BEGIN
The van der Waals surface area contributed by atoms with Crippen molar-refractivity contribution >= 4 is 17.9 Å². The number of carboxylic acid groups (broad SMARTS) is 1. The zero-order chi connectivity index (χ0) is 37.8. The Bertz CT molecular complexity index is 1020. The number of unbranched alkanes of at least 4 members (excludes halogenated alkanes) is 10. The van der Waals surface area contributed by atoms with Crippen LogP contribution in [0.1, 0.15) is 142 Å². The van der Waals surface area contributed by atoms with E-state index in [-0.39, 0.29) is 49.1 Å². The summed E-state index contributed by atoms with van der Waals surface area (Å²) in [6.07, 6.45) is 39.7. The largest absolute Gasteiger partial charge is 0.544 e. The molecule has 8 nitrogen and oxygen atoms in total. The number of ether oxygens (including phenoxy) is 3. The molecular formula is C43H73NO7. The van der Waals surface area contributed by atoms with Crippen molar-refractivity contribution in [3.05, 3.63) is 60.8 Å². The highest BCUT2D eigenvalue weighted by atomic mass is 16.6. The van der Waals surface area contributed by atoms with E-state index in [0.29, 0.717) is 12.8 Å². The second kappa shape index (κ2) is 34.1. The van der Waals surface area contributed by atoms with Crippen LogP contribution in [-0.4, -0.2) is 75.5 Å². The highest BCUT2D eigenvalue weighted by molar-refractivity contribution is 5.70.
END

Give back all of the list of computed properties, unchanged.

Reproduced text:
The van der Waals surface area contributed by atoms with Crippen molar-refractivity contribution >= 4 is 17.9 Å². The number of carboxylic acid groups (broad SMARTS) is 1. The zero-order chi connectivity index (χ0) is 37.8. The Bertz CT molecular complexity index is 1020. The number of unbranched alkanes of at least 4 members (excludes halogenated alkanes) is 10. The van der Waals surface area contributed by atoms with Crippen LogP contribution in [0.1, 0.15) is 142 Å². The van der Waals surface area contributed by atoms with E-state index in [-0.39, 0.29) is 49.1 Å². The summed E-state index contributed by atoms with van der Waals surface area (Å²) in [6.07, 6.45) is 39.7. The largest absolute Gasteiger partial charge is 0.544 e. The molecule has 8 nitrogen and oxygen atoms in total. The number of ether oxygens (including phenoxy) is 3. The molecular formula is C43H73NO7. The van der Waals surface area contributed by atoms with Crippen molar-refractivity contribution in [3.05, 3.63) is 60.8 Å². The highest BCUT2D eigenvalue weighted by atomic mass is 16.6. The van der Waals surface area contributed by atoms with E-state index in [0.29, 0.717) is 12.8 Å². The second kappa shape index (κ2) is 34.1. The van der Waals surface area contributed by atoms with Crippen LogP contribution in [-0.4, -0.2) is 75.5 Å². The highest BCUT2D eigenvalue weighted by molar-refractivity contribution is 5.70.